PLAINFIELD, NJ — The City Council's Agenda Fixing Session on Monday lasted much longer than previous sessions as the newly reorganized council members raised questions and offered comments on several items.
Two resolutions related to the renewal of the Cisco Certification Training, now in its second year, raised numerous concerns from both the council and the public. A total of $61,250 was being requested for a training consultant, and an agreement with Union County College (UCC) to administer the training. Councilman Sean McKenna questioned the use of $137,000 of taxpayer funds to date which had yielded very little results; only one confirmed student has completed the certification.
IT Technical Assistant Aliqua Jones explained changes being made to address the low program completion rate, with more emphasis being placed on screening the applicants as well as decreasing the number of students. Additional program changes are also being implemented, and it is anticipated that the program would begin in March.
West reminded the council that the original Cisco program was a part of the multi-pronged initiative that included additional digital literacy training with involvement from the Plainfield Public Library, Plainfield High School and the City. The initiative was considered to be “leading-edge” for Plainfield, West stated. Since then the high school has implemented its own computer training program for students.
Councilman Elton Armady agreed that the numbers needed to improve, with greater program oversight to produce results. Councilwoman Joylette Mills-Ransome suggested that additional data be obtained from Jazz Clayton-Hunt, Director of Communications & Technology, to address McKenna’s questions.
Councilors Ashley Davis and McKenna voted “no” but both resolutions were moved to the agenda with the remaining members voting in the affirmative. Queen City Coffee Roasters Owner Maher Janajri complimented the city on investing in its residents, but suggested that a better investment would be in providing programming, website and APP development training.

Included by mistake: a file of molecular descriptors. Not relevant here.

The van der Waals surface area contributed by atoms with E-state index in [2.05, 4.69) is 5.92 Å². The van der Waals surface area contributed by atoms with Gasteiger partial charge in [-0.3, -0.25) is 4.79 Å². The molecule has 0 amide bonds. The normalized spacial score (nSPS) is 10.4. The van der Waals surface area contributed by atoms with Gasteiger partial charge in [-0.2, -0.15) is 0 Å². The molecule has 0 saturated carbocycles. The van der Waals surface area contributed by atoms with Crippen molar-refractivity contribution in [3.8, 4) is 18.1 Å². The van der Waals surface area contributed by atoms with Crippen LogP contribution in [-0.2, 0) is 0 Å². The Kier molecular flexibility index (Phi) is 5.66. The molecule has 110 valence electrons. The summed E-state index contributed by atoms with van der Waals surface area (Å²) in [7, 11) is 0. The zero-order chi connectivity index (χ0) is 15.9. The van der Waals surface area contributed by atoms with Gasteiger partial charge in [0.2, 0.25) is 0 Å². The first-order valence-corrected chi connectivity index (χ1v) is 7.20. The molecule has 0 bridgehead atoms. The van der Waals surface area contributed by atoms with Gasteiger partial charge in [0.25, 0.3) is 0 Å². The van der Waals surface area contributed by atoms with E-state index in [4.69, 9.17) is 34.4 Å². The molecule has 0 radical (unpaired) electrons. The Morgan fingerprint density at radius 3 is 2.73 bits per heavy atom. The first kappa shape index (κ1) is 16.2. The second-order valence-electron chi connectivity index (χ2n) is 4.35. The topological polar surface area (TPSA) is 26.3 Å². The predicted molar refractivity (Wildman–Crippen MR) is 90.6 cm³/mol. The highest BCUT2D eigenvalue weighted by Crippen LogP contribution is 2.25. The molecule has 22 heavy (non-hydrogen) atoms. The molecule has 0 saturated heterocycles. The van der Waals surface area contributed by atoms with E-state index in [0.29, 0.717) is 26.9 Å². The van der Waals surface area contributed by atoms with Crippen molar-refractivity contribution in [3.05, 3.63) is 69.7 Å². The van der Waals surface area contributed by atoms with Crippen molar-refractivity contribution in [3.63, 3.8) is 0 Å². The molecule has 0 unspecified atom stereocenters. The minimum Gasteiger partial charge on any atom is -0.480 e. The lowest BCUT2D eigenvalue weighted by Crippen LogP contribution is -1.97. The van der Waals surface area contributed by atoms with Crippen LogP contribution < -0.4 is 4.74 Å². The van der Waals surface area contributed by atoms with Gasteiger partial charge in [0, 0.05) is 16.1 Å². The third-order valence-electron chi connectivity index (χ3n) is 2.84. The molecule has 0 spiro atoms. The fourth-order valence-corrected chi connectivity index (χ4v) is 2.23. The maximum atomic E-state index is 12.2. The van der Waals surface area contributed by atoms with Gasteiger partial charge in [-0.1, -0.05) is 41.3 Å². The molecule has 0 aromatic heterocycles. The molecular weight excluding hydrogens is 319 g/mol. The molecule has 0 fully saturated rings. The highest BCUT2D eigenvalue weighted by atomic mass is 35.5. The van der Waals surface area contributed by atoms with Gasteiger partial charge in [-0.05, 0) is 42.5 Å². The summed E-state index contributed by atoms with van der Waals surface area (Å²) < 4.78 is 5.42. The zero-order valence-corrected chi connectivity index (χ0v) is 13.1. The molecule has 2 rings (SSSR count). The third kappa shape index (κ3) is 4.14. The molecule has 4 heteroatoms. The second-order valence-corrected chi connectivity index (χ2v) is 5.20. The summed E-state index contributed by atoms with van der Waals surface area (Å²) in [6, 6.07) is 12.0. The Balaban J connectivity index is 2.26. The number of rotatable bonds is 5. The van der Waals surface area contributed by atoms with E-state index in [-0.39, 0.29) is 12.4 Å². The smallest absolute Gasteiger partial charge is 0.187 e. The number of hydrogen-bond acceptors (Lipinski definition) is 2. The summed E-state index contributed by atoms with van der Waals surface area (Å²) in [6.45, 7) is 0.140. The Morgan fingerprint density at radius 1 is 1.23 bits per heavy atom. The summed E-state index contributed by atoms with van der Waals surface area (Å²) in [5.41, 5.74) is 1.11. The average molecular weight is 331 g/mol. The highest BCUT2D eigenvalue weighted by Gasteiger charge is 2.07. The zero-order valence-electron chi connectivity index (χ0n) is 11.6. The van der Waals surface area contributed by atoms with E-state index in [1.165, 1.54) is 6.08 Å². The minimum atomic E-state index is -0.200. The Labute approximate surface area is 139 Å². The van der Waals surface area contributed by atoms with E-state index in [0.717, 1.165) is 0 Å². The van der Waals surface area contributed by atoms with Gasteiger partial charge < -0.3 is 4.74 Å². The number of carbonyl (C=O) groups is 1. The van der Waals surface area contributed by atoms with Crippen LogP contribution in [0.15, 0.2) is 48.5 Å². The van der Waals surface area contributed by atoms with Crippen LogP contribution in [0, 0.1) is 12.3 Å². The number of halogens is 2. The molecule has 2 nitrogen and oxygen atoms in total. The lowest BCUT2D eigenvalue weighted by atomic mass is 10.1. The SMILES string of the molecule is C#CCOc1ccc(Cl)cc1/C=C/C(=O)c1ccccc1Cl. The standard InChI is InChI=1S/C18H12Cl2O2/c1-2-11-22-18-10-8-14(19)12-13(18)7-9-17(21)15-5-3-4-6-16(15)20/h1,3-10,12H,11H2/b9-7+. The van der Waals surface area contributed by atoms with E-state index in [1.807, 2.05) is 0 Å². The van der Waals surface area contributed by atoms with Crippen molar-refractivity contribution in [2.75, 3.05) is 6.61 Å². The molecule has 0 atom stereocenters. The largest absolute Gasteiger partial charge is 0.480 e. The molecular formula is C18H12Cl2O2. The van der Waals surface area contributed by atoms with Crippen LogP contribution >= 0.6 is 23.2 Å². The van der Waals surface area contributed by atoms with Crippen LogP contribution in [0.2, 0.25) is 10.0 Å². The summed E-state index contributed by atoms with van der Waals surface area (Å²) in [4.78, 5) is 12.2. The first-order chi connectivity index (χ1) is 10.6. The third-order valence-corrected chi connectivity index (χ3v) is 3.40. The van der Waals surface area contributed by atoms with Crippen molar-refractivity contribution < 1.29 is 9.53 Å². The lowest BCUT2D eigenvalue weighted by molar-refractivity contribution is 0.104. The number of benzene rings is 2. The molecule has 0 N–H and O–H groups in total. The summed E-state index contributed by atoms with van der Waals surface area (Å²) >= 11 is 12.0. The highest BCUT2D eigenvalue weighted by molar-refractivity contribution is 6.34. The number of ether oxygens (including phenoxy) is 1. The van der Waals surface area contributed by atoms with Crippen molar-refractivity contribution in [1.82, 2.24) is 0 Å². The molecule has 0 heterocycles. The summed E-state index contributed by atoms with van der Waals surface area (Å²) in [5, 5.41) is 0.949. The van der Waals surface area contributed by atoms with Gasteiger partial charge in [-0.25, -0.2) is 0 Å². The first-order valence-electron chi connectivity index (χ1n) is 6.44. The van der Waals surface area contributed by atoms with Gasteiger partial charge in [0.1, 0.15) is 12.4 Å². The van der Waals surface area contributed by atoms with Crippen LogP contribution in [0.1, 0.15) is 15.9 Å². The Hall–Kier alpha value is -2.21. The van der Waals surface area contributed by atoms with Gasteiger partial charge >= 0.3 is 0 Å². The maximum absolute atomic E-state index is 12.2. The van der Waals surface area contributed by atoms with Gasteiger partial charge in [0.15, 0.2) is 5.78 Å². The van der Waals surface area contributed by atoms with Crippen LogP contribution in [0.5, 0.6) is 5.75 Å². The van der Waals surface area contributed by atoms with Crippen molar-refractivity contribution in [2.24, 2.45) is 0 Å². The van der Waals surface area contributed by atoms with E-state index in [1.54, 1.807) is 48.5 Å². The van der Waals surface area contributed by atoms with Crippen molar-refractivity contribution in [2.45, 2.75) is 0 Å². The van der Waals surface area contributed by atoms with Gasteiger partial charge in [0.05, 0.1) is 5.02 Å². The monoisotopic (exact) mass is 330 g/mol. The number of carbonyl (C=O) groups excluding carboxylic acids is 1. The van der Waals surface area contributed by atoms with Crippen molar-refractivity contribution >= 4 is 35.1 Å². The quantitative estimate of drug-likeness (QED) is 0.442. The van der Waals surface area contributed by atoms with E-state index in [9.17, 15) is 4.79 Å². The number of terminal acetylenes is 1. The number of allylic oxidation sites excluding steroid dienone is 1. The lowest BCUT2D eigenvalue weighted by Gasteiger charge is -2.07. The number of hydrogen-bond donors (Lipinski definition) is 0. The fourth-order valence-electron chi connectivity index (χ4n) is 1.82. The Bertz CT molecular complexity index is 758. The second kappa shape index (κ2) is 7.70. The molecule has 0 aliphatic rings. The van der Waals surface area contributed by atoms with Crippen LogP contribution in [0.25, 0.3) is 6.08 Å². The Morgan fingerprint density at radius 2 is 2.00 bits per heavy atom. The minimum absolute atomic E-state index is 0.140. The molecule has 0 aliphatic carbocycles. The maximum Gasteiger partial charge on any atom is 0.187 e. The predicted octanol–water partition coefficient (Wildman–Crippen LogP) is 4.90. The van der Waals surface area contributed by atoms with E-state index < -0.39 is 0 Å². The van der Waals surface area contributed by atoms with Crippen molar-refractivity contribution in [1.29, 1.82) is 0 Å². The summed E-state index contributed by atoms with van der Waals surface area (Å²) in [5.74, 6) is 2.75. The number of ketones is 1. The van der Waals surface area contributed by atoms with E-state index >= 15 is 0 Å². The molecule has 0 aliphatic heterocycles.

Bond 1270 for the funding of the North Avenue pedestrian mall, already on the agenda and scheduled for public hearing on February 10, again drew comment from McKenna, who restated that it was a significant amount of money to spend given the lack of a plan to address parking issues as well as data showing the high failure rate for pedestrian malls. “We are putting the cart before the horse,” he stated.
During public comment, resident Mary Burgwinkle mentioned that she had visited the area during the middle of the day, saying she found very few pedestrians but several parked vehicles. “Where are these cars going to go, with Lot 6 being considered for redevelopment? I would think seriously about the pedestrian mall,” she stated.
Resolution R, the agreement designating North Avenue Urban Renewal, LLC, as the redeveloper for property at 926-1018 North Avenue, sparked a discussion on how developer-contributed funds were determined, and were spent.
Economic Development Director Valerie Jackson explained that negotiations were mostly based on the size of a project, with the largest at $250,000 for the current Muhlenberg project. Other projects like Quin Sleepy Hollow on South Avenue resulted in the funding of computers for the schools and planned streetscape improvements to Plainwood Square Park.
West indicated that a trust account is currently being used, and Jackson mentioned creating “a redevelopment fund” to be used to benefit the community, saying she would like to include funding for police and fire projects.
"Keeping track of the funds and holding developers to the agreements is important," McKenna noted.
A related ordinance (MC 2020-06) to enter into a PILOT agreement with the developer, Jackson reviewed the tax benefits of the agreement and how the tool is used to incentivize developers as well as to obtain higher revenues for the city. Councilman Charles McCrae commented that neighboring municipalities, such as Fanwood, are also embracing PILOTS.
Ordinance MC 2020-08, a request to exceed the municipal budget appropriations limit, and to establish a bank cap, was introduced by West, who explained that it would not raise taxes but would raise the appropriations limit from 2% to 3.5%, in line with the state statue. “It’s a planning tool,” West noted, and said it would allow for flexibility if needed in the future.
The City Council will meet next on Monday, February 10 in Municipal Court Council Chambers at 325 Watchung Ave at 7 pm. The public is welcome to speak at council meetings.
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